Tag Archives: The Atlantic

[On Reading]

This week, I’ve been reading Bee Wilson’s First Bite, which is the fairly masterful book everybody asks “have you read…?” when I say I’m writing a book about how we learn to eat. This is actually a reread and I am once again dazzled by how poetically Wilson writes about scientific findings. Anyone who has to read medical journals on a regular basis knows that scientific studies are mostly written in the least exciting language possible, but Wilson has a real talent for turning those dense nuggets of research into accessible stories. She also tracks down some of the most incredible early research, like a 1926 study by Dr. Clara Davis, a pediatrician from Chicago, who “borrowed a number of infants” (mostly orphans) and fed them in controlled laboratory conditions for six years, in order to understand how our appetites and food preferences develop.

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Filed under Eating Instinct, Health, On Eating and Writing

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[The Freelance Life] On Writing for “Exposure” and What We Need to Do About It

Here is a rule that I have about email: Once more than five people send me a link to something, I have to really read it and Have Thoughts. This week, it will not surprise you to hear that the link I keep getting emailed is Nate Thayer’s dust-up with The Atlantic when one of their online editors asked him to write a 1200 word article for “exposure.” (If you missed this whole deal and want a good summary of how The Atlantic and general world responded to Nate’s post, check out Jane Friedman’s excellent write-up here.)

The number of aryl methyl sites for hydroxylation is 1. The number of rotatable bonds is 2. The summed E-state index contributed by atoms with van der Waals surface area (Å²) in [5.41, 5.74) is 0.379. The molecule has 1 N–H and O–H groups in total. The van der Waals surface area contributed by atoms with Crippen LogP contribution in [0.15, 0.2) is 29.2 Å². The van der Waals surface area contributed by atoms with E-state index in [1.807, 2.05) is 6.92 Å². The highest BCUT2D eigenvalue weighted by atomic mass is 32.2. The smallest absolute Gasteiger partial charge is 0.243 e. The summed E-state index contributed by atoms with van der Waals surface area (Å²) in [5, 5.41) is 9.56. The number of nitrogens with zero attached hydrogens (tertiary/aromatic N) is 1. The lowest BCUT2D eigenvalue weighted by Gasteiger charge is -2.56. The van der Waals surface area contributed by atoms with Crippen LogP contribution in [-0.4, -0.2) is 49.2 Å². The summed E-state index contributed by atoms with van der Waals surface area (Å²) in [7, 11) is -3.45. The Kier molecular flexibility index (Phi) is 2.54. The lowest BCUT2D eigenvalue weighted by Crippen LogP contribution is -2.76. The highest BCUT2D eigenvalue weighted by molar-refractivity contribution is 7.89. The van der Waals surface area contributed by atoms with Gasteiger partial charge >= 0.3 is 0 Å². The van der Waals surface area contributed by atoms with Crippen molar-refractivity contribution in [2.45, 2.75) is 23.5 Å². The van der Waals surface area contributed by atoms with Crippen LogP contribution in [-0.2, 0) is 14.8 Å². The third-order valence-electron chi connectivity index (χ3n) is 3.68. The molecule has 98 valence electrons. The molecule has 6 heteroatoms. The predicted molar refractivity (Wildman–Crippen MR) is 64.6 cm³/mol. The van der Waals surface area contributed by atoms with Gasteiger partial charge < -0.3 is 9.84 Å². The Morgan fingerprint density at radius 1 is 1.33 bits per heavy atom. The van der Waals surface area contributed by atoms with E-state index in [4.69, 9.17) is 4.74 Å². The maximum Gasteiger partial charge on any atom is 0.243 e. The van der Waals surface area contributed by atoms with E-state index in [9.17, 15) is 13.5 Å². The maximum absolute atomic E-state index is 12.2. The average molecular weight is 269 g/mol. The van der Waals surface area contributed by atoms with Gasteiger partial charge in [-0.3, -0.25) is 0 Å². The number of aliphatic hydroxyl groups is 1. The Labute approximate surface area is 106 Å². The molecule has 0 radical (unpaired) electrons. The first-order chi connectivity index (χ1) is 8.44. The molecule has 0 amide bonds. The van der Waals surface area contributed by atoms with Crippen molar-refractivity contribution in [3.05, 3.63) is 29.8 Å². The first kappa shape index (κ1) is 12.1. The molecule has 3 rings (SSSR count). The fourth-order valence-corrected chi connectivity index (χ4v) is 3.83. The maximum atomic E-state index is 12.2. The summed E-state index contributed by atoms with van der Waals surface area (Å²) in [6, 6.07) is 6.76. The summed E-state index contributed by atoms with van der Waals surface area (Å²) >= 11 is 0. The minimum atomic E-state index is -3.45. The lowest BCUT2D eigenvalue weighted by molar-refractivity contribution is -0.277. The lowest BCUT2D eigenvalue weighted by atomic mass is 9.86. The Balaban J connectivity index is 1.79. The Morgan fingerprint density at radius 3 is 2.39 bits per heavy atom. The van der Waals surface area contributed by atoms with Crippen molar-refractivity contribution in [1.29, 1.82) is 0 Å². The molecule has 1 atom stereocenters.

“Exposure” is just a fancy word for “free.” As regular readers of this blog know, I am not a fan of working for free, although there are a few respectable instances where you might decide that it makes sense and exposure is one of them. Ironic case in point: I let that very blog post about not working for free be re-posted to Medium and Ed2010 for free – because those sites are run by colleagues who I like and respect and because I know they have lots of freelancers among their readership, so the piece could reach people who would find it helpful.

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More on Mary Kay: Why The Pink Pyramid Wants You to Have It All

Harpers.org Mary Kay & Having It All by Virginia Sole-Smith

 

As a follow-up to yesterday’s announcement about my article, The Pink Pyramid Scheme (which, annoyingly, is behind a paywall online right now — I know!), I‘ve written a companion piece that you can read for free on Harpers.org called “How Mary Kay Sells Women On Having It All.”

Because there has been a lot of talk online recently about that whole “having it all” thing — why women still don’t have it, what “it” even is and whether we want it, and so on. And Lord knows, we’re blaming feminists for plenty, but the fact of the matter is, Mary Kay Ash started promising women economic independence and empowerment back in 1963, way before power suits were trendy. But even as she built up the idea of having it all (and even later wrote a self-help book by the same name), she held firmly to the Mary Kay company motto: God first, family second, career third. Which neatly traps women in traditional gender roles, meaning your only path to empowerment is one that leaves the status quo tidy and intact.

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Filed under Beauty Labor, Career Opportunities, Customer Cult, Happenings, Makeup, Mary Kay, Press

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